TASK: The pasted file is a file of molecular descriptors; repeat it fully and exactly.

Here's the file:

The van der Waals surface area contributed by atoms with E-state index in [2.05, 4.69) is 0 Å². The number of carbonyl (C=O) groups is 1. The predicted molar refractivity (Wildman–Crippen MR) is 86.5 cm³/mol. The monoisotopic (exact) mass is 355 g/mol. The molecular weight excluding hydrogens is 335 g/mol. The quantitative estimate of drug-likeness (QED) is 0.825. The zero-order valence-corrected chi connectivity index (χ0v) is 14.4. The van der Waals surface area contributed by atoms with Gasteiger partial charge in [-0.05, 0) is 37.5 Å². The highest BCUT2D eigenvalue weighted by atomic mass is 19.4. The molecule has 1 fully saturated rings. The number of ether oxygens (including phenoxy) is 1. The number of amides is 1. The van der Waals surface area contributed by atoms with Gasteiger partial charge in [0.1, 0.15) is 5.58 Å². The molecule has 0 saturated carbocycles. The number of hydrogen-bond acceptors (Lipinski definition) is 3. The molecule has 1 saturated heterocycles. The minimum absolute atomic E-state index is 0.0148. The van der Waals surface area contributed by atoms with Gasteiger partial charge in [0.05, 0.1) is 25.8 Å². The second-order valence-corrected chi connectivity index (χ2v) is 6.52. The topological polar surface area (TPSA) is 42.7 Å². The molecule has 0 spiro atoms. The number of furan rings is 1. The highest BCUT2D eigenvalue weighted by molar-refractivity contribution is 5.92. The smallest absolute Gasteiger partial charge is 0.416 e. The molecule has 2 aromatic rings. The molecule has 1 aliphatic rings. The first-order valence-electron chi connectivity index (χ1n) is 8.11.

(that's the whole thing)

The van der Waals surface area contributed by atoms with E-state index in [2.05, 4.69) is 0 Å². The number of carbonyl (C=O) groups is 1. The predicted molar refractivity (Wildman–Crippen MR) is 86.5 cm³/mol. The monoisotopic (exact) mass is 355 g/mol. The molecular weight excluding hydrogens is 335 g/mol. The quantitative estimate of drug-likeness (QED) is 0.825. The zero-order valence-corrected chi connectivity index (χ0v) is 14.4. The van der Waals surface area contributed by atoms with Gasteiger partial charge in [-0.05, 0) is 37.5 Å². The highest BCUT2D eigenvalue weighted by atomic mass is 19.4. The molecule has 1 fully saturated rings. The number of ether oxygens (including phenoxy) is 1. The number of amides is 1. The van der Waals surface area contributed by atoms with Gasteiger partial charge in [0.1, 0.15) is 5.58 Å². The molecule has 0 saturated carbocycles. The number of hydrogen-bond acceptors (Lipinski definition) is 3. The molecule has 1 saturated heterocycles. The minimum absolute atomic E-state index is 0.0148. The van der Waals surface area contributed by atoms with Gasteiger partial charge in [0.05, 0.1) is 25.8 Å². The second-order valence-corrected chi connectivity index (χ2v) is 6.52. The topological polar surface area (TPSA) is 42.7 Å². The molecule has 0 spiro atoms. The number of furan rings is 1. The highest BCUT2D eigenvalue weighted by molar-refractivity contribution is 5.92. The smallest absolute Gasteiger partial charge is 0.416 e. The molecule has 2 aromatic rings. The molecule has 1 aliphatic rings. The first-order valence-electron chi connectivity index (χ1n) is 8.11.